Composition

Per 100 g, soybean oil has 16 g of saturated fat, 23 g of monounsaturated fat, and 58 g of

In the 2002–2003 growing season, 30.6 million tons (MT) of soybean oil were produced worldwide, constituting about half of worldwide edible vegetable oil production, and thirty percent of all fats and oils produced, including animal fats and oils derived from tropical plants.[5] In 2018–2019, world production was at 57.4 MT with the leading producers including China (16.6 MT), US (10.9 MT), Argentina (8.4 MT), Brazil (8.2 MT), and EU (3.2 MT).[6]

Per 100 g, soybean oil has 16 g of saturated fat, 23 g of monounsaturated fat, and 58 g of polyunsaturated fat.[7][8] The major unsaturated fatty acids in soybean oil triglycerides are the polyunsaturates alpha-linolenic acid (C-18:3), 7-10%, and linoleic acid (C-18:2), 51%; and the monounsaturate oleic acid (C-18:1), 23%.[9] It also contains the saturated fatty acids stearic acid (C-18:0), 4%, and palmitic acid (C-16:0), 10%.

The high-proportion of oxidation-prone polyunsaturated fatty acid is undesirable for some uses, such as cooking oils. Three companies, Monsanto Company, DuPont/Monsanto Company, DuPont/Bunge, and Asoyia in 2004 introduced low linolenic Roundup Ready soybeans. Hydrogenation may be used to reduce the unsaturation in linolenic acid. The resulting oil is called hydrogenated soybean oil. If the hydrogenation is only partially complete, the oil may contain small amounts of trans fat.


Applications

Food

Soybean oil is mostly used for frying and baking. It is also used as a condiment for salads.

Properties of common cooking fats (per 100 g)
Type of fat Total fat (g) Saturated fat (g) Mono­unsaturated fat (g) Poly­unsaturated fat (g) Smoke point
Butter[40] 80-88 43-48 15-19 2-3 150 °C (302 °F)[41]
Canola oil[42] 100 6-7 62-64 24-26 205 °C (401 °F)[43][44]
Coconut oil[45] 99 83 6 2 177 °C (351 °F)
Corn oil[46] 100 13-14 27-29 52-54 230 °C (446 °F)[41]
Lard[47] 100 39 45 11 190 °C (374 °F)[41]
Peanut oil[48] 100 17 46 32 225 °C (437 °F)[41]
Olive oil[49] 100 13-19 59-74 6-16 190 °C (374 °F)[41]
Rice bran oil 100 25 38 37 250 °C (482 °F)[50]
Soybean oil[51] 100 15 22 57-58 257 °C (495 °F)[41]
Suet[52] 94 52 32 3 200 °C (392 °F)
Sunflower oil[53] 100 10 20 66 225 °C (437 °F)[41]
Sunflower oil (high oleic) 100 12 84[43] 4[43]
Vegetable shortening [54] 100 25 41 28 165 °C (329 °F)[41]

Drying oils

Soybean oil is one of many drying oils, which means that it will slowly harden (due to free-radical based polymerization) upon exposure to air, forming a flexible, transparent, and waterproof solid. Because of this property, it is used in some printing ink and oil paint formulations. However, other oils (such as linseed oil) may be superior for some drying oil applications.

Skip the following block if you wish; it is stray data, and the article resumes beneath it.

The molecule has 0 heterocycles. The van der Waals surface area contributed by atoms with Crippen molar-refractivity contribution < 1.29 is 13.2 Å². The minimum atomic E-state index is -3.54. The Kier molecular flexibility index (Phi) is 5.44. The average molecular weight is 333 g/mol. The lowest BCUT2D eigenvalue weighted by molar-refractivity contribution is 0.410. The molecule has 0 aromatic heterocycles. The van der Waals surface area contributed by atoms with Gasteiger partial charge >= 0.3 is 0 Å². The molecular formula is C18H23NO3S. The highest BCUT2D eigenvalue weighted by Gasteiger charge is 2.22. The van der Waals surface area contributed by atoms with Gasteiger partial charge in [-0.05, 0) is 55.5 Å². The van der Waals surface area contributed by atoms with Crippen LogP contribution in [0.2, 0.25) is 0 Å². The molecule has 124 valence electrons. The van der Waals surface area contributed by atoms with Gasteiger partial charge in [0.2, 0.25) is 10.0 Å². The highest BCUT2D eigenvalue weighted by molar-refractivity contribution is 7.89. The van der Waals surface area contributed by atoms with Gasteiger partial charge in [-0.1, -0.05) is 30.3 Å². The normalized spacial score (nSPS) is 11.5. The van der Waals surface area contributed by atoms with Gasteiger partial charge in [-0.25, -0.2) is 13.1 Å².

Medical uses

Soybean oil is indicated for parenteral nutrition as a source of calories and essential fatty acids.[55][56]

Fixative for insect repellents

While soybean oil has no direct insect repellent activity, it is used as a fixative to extend the short duration of action of essential oils such as geranium oil in several commercial products.[57][58]

Trading

Soybean oil is traded at the Chicago Board of Trade in contracts of 60,000 pounds at a time. Prices are listed in cents and hundredths of a cent per pound.

References

  1. ^ a b "Fat emulsion Use During Pregnancy". Drugs.com. 30 June 2020. Retrieved 16 July 2020.
  2. ^ https://www.stat

    Soybean oil is mostly used for frying and baking. It is also used as a condiment for salads.

    Properties of common cooking fats (per 100 g)
    Type of fat Total fat (g) Saturated fat (g) Mono­unsaturated fat (g) drying oils, which means that it will slowly harden (due to free-radical based polymerization) upon exposure to air, forming a flexible, transparent, and waterproof solid. Because of this property, it is used in some printing ink and oil paint formulations. However, other oils (such as linseed oil) may be superior for some drying oil applications.

    Medical uses

    Soybean oil is indicated for parenteral nutrition as a source of calories and essential fatty acids.[55][56]

    Fixative for insect repellents

    While soybean oil has no direct insect repellent activity, it is used as a fixative to extend the short duration of action of essential oils such as geranium oil in several commercial products.[57][58]

    Trading

    Soybean oil is traded at the Chicago Board of Trade in contracts of 60,000 pounds at a time. Prices are listed in cents and hundredths of a cent per pound.

    References

    1. ^ a b "Fat emulsion Use During Pregnancy". Drugs.com. 30 June 2020. Retrieved 16 July 2020.
    2. ^ https://www.statista.com/statistics/263937/vegetable-oils-global-consumption/
    3. Soybean oil is indicated for parenteral nutrition as a source of calories and essential fatty acids.[55][56]

      Fixative for insect repellents

      Soybean oil is traded at the Chicago Board of Trade in contracts of 60,000 pounds at a time. Prices are listed in cents and hundredths of a cent per pound.

      References